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Enhancing Critical Thinking Skill Formation: Getting Fast Thinkers to Slow Down

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  • John List

Abstract

In the past several decades academics and policymakers have grappled with how to augment the traditional classroom approach to enhance critical thinking skill formation. In this not, I take a different approach. I begin by developing a Critical Thinking Hierarchy, where from the bottom of the hierarchy upwards two key skills evolve: developing/assimilating empirical evidence to update one's beliefs (connecting the dots with empiricism) and putting the puzzle pieces together with conceptual reasoning (connecting the dots with abstract thought). Skills lower down in the hierarchy must be achieved before individuals can gain skills higher up. A key aspect of the CT skill formation process revolves around student's maturation from "fast thinking" to "slow thinking". My overall approach is useful because it at once defines critical thinking, pinpoints where improvements must be made for development, and provides a classroom playbook to enhance critical thinking skill formation.

Suggested Citation

  • John List, 2021. "Enhancing Critical Thinking Skill Formation: Getting Fast Thinkers to Slow Down," Artefactual Field Experiments 00726, The Field Experiments Website.
  • Handle: RePEc:feb:artefa:00726
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    References listed on IDEAS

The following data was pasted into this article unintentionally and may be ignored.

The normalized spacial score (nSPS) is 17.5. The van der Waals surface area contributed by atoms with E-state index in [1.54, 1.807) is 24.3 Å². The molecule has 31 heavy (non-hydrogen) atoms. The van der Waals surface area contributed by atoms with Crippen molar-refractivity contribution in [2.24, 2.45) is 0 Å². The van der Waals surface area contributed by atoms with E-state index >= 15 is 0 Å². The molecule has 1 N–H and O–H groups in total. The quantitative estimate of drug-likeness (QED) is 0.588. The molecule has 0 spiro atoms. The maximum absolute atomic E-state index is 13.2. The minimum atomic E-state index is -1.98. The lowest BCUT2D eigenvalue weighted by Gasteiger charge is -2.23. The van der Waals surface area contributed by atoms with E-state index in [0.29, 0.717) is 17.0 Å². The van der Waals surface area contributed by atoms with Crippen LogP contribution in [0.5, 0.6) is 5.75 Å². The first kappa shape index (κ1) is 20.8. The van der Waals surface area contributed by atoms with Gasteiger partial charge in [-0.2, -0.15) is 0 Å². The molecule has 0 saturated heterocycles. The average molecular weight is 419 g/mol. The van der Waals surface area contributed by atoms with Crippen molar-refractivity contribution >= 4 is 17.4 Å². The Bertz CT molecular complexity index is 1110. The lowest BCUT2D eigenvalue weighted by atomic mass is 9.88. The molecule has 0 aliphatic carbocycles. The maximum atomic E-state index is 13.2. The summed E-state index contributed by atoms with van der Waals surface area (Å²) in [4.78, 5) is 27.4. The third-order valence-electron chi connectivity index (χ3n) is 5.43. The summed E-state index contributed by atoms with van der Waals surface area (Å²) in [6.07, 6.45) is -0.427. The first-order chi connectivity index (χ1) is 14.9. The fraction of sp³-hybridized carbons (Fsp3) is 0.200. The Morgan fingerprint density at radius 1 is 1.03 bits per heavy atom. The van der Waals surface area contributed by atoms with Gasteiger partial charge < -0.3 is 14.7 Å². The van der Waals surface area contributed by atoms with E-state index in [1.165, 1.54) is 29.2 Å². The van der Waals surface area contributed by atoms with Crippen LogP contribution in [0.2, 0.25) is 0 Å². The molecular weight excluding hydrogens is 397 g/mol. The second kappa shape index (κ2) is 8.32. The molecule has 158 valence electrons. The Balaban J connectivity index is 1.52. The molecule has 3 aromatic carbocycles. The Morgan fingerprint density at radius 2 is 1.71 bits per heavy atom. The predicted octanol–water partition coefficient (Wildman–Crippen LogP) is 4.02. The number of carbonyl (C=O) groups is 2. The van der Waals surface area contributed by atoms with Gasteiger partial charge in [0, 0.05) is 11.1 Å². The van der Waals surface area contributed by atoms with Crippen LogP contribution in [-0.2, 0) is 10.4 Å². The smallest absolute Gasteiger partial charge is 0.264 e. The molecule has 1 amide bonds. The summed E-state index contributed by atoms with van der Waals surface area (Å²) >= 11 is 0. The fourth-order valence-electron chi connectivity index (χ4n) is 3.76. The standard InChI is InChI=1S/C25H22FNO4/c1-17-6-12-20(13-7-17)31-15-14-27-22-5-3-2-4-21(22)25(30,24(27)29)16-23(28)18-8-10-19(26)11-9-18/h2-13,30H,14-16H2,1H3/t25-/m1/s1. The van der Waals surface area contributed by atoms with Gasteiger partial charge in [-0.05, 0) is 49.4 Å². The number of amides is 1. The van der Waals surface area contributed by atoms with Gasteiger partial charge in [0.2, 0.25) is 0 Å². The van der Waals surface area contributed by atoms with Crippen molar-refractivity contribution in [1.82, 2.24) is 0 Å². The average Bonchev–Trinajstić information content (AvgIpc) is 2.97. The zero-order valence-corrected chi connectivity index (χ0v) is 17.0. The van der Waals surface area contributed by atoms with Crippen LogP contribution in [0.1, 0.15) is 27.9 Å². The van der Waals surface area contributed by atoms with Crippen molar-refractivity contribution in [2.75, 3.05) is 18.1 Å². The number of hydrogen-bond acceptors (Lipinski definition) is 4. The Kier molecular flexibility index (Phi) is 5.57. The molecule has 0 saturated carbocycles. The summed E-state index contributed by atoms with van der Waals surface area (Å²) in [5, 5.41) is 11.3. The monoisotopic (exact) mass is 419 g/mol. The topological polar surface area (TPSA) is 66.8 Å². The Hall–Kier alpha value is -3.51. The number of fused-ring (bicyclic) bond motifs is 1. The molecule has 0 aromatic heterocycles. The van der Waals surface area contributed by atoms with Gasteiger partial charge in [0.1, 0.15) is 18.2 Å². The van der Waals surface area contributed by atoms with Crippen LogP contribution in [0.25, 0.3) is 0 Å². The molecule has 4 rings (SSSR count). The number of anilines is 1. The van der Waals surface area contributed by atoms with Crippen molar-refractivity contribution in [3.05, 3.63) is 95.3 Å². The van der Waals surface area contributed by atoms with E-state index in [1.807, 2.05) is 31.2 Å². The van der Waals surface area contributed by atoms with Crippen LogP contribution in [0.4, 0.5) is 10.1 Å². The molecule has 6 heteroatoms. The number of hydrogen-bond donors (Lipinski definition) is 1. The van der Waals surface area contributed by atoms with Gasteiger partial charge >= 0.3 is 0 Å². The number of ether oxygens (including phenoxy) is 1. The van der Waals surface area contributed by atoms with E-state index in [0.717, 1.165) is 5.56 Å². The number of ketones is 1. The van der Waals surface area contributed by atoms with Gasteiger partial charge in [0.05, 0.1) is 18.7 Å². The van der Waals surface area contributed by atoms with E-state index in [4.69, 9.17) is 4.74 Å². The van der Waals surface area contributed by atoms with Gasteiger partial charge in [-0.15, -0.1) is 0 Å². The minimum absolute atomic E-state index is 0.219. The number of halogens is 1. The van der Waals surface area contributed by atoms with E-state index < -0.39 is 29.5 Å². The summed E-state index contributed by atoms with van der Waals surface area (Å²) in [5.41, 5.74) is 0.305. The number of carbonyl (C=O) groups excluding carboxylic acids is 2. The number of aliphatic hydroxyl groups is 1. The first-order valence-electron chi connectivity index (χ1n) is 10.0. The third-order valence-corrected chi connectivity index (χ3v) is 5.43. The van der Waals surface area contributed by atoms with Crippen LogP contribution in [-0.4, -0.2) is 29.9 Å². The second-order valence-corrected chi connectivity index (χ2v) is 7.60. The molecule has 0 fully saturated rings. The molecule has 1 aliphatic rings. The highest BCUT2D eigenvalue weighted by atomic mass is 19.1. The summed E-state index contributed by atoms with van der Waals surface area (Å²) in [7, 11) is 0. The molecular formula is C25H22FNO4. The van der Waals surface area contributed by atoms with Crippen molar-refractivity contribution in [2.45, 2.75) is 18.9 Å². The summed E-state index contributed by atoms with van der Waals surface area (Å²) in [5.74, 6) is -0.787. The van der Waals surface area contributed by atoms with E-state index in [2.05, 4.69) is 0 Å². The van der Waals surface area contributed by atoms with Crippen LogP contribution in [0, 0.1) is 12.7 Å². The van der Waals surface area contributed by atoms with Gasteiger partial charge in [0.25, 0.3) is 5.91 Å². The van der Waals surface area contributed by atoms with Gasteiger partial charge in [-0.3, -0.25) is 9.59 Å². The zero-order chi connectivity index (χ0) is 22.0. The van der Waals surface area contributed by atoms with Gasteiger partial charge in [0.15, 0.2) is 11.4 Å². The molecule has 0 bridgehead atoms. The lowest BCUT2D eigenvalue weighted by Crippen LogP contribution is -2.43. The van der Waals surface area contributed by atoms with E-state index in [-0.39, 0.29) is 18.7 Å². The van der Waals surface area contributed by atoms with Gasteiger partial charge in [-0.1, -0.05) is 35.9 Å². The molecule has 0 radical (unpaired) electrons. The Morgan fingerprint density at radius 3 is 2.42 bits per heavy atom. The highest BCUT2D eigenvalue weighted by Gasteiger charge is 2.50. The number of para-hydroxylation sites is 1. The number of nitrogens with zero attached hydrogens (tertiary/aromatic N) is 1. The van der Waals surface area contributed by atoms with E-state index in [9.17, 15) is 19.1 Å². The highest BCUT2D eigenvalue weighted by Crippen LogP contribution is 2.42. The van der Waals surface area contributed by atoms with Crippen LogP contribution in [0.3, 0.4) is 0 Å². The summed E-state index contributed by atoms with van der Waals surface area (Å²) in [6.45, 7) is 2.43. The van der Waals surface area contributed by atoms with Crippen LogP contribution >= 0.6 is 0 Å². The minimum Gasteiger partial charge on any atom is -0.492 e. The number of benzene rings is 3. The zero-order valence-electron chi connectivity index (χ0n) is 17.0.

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    1. Jason M Cowell & Anya Samek & John List & Jean Decety, 2015. "The Curious Relation between Theory of Mind and Sharing in Preschool Age Children," PLOS ONE, Public Library of Science, vol. 10(2), pages 1-8, February.
    2. repec:feb:framed:0081 is not listed on IDEAS
    3. John A. List, 2004. "Testing Neoclassical Competitive Theory in Multilateral Decentralized Markets," Journal of Political Economy, University of Chicago Press, vol. 112(5), pages 1131-1156, October.
    4. Charness, Gary & List, John A. & Rustichini, Aldo & Samek, Anya & Van De Ven, Jeroen, 2019. "Theory of mind among disadvantaged children: Evidence from a field experiment," Journal of Economic Behavior & Organization, Elsevier, vol. 166(C), pages 174-194.
    5. John A. List, 2014. "Using Field Experiments to Change the Template of How We Teach Economics," The Journal of Economic Education, Taylor & Francis Journals, vol. 45(2), pages 81-89, June.
    Full references (including those not matched with items on IDEAS)

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